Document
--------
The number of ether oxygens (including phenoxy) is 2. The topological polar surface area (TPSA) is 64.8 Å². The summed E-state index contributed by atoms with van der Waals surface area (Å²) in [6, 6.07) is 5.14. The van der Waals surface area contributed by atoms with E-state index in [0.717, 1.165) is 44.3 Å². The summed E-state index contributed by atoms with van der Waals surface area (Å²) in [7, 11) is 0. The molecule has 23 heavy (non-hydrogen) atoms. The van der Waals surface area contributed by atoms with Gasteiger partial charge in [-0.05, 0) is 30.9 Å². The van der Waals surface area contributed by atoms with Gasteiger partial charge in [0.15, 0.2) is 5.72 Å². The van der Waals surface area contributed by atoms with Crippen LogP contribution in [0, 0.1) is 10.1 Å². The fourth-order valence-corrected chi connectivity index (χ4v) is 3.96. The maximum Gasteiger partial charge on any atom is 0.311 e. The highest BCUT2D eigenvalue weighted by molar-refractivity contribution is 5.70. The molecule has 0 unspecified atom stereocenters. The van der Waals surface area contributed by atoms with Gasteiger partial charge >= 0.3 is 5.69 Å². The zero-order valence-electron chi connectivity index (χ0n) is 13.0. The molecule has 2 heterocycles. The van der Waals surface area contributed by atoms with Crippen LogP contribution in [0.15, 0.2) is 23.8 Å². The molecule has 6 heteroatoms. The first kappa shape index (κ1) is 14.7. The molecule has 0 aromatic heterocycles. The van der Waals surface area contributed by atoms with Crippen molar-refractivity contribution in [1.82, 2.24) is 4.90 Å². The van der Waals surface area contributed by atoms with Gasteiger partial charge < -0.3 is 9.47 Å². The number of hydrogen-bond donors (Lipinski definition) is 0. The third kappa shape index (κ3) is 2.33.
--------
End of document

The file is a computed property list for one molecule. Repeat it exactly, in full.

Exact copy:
The number of ether oxygens (including phenoxy) is 2. The topological polar surface area (TPSA) is 64.8 Å². The summed E-state index contributed by atoms with van der Waals surface area (Å²) in [6, 6.07) is 5.14. The van der Waals surface area contributed by atoms with E-state index in [0.717, 1.165) is 44.3 Å². The summed E-state index contributed by atoms with van der Waals surface area (Å²) in [7, 11) is 0. The molecule has 23 heavy (non-hydrogen) atoms. The van der Waals surface area contributed by atoms with Gasteiger partial charge in [-0.05, 0) is 30.9 Å². The van der Waals surface area contributed by atoms with Gasteiger partial charge in [0.15, 0.2) is 5.72 Å². The van der Waals surface area contributed by atoms with Crippen LogP contribution in [0, 0.1) is 10.1 Å². The fourth-order valence-corrected chi connectivity index (χ4v) is 3.96. The maximum Gasteiger partial charge on any atom is 0.311 e. The highest BCUT2D eigenvalue weighted by molar-refractivity contribution is 5.70. The molecule has 0 unspecified atom stereocenters. The van der Waals surface area contributed by atoms with Gasteiger partial charge >= 0.3 is 5.69 Å². The zero-order valence-electron chi connectivity index (χ0n) is 13.0. The molecule has 2 heterocycles. The van der Waals surface area contributed by atoms with Crippen LogP contribution in [0.15, 0.2) is 23.8 Å². The molecule has 6 heteroatoms. The first kappa shape index (κ1) is 14.7. The molecule has 0 aromatic heterocycles. The van der Waals surface area contributed by atoms with Crippen molar-refractivity contribution in [1.82, 2.24) is 4.90 Å². The van der Waals surface area contributed by atoms with Gasteiger partial charge < -0.3 is 9.47 Å². The number of hydrogen-bond donors (Lipinski definition) is 0. The third kappa shape index (κ3) is 2.33.